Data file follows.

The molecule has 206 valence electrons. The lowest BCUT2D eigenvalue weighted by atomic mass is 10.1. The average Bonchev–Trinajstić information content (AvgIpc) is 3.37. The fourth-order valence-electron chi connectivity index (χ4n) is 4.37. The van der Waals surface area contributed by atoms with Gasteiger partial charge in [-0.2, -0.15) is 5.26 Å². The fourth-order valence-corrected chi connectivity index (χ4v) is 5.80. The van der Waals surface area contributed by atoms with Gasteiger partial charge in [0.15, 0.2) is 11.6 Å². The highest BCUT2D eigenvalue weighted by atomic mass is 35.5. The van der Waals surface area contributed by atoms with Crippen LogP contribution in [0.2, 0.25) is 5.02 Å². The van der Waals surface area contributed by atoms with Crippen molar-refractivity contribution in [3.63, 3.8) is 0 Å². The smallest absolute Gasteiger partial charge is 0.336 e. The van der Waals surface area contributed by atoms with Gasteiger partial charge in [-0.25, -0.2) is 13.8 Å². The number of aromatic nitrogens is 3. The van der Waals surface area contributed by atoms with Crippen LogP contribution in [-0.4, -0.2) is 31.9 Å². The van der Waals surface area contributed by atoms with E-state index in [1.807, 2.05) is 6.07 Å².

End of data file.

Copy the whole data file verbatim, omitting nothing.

The molecule has 206 valence electrons. The lowest BCUT2D eigenvalue weighted by atomic mass is 10.1. The average Bonchev–Trinajstić information content (AvgIpc) is 3.37. The fourth-order valence-electron chi connectivity index (χ4n) is 4.37. The van der Waals surface area contributed by atoms with Gasteiger partial charge in [-0.2, -0.15) is 5.26 Å². The fourth-order valence-corrected chi connectivity index (χ4v) is 5.80. The van der Waals surface area contributed by atoms with Gasteiger partial charge in [0.15, 0.2) is 11.6 Å². The highest BCUT2D eigenvalue weighted by atomic mass is 35.5. The van der Waals surface area contributed by atoms with Crippen LogP contribution in [0.2, 0.25) is 5.02 Å². The van der Waals surface area contributed by atoms with Crippen molar-refractivity contribution in [3.63, 3.8) is 0 Å². The smallest absolute Gasteiger partial charge is 0.336 e. The van der Waals surface area contributed by atoms with Gasteiger partial charge in [-0.25, -0.2) is 13.8 Å². The number of aromatic nitrogens is 3. The van der Waals surface area contributed by atoms with Crippen LogP contribution in [-0.4, -0.2) is 31.9 Å². The van der Waals surface area contributed by atoms with E-state index in [1.807, 2.05) is 6.07 Å².